II. DISCUSSION

         Plaintiff argues not only that she has several additional claims related to the 2010 auto loan, but that she should not be required to release them in this settlement agreement. Sealed Joint Status Report, ECF No. 54-1, at 1-3. For the first time, Plaintiff raises "two additional claims stem[ming] from Capital One's failure to properly respond to her dispute letters from December 28, 2017 and June 2, 2018." Id. at 1. But the Court finds that neither "claim" is distinct from the claims in her underlying lawsuit, which she has agreed to settle.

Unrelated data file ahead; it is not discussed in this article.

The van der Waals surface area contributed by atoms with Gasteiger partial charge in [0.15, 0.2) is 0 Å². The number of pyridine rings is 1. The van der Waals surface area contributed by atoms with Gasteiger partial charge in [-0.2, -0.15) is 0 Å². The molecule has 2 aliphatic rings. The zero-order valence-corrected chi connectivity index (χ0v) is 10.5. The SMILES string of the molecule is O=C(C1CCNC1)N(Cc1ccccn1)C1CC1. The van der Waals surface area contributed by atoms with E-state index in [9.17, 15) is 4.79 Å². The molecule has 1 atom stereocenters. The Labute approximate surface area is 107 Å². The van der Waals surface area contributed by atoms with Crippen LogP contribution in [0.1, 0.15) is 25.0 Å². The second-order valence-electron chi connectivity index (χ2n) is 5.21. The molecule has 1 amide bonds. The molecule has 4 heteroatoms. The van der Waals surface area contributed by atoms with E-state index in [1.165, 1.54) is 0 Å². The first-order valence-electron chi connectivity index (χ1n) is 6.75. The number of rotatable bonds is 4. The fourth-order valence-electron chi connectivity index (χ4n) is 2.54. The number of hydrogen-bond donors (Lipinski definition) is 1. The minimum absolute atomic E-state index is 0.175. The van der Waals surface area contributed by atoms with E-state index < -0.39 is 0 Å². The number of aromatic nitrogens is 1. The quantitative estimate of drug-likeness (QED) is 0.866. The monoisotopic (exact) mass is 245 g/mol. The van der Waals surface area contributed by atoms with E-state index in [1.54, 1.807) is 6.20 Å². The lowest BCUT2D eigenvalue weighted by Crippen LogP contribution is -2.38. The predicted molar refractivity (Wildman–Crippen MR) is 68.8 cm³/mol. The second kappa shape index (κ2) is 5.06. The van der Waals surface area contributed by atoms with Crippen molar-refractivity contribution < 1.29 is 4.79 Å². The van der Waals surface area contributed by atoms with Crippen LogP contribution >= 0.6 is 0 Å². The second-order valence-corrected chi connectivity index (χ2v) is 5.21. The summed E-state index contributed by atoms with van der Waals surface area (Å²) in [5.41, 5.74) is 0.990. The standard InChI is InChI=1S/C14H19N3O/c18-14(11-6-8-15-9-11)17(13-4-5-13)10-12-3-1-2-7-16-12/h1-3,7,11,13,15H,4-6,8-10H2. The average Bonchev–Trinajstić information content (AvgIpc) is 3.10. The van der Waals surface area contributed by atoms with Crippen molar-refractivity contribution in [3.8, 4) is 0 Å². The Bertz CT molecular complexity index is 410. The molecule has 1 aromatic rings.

Plaintiff indicates that the December 2017 dispute consisted of a challenge to "the subject tradeline and a credit card account with Capital One." Id. The latter is outside the scope of this lawsuit, as the Court's April 3, 2018, and August 15, 2018, Opinions made clear. Turning to the "subject tradeline," Plaintiff summarily describes the dispute as consisting of her expectation that the tradeline would be deleted sooner from her credit report. See Id. at 1-2. But Plaintiff could have no justifiable reason to expect that Defendant would have requested back in December 2017 that the credit agencies delete the tradeline. Defendant maintains that it has not committed any wrongdoing-as the written settlement agreement reflects-and so it only would proceed to give Plaintiff the benefit of the November 2017 settlement upon her execution of the written agreement, which Plaintiff continues to delay. See Confidential Settlement Agreement and Release of Claims, ECF No. 54-2, ¶ 6 (denying wrongdoing and liability). Plaintiff draws from other jurisdictions for the proposition that a fresh claim arises each time the plaintiff has to dispute the same tradeline. See Sealed Joint Status Report, ECF No. 54-1, at 13-14 (citing, e.g., Vasquez v. Bank of Am., N.A., Case No. 15-cv-04072-RS, 2015 WL 7075628 (N.D. Cal. Nov. 13, 2015); Broccuto v. Experian Info. Solutions, Inc., Civil Action No. 3:07CV782-HEH, 2008 WL 1969222, at *4 (E.D. Va. May 6, 2008)). And she again cites out-of-circuit authority to suggest that a settlement containing a release as to prior conduct does not cover subsequent conduct. See Id. at 14 (citing Orsini v. O/S SEABROOKE O.N., 247 F.3d 953, 965 ...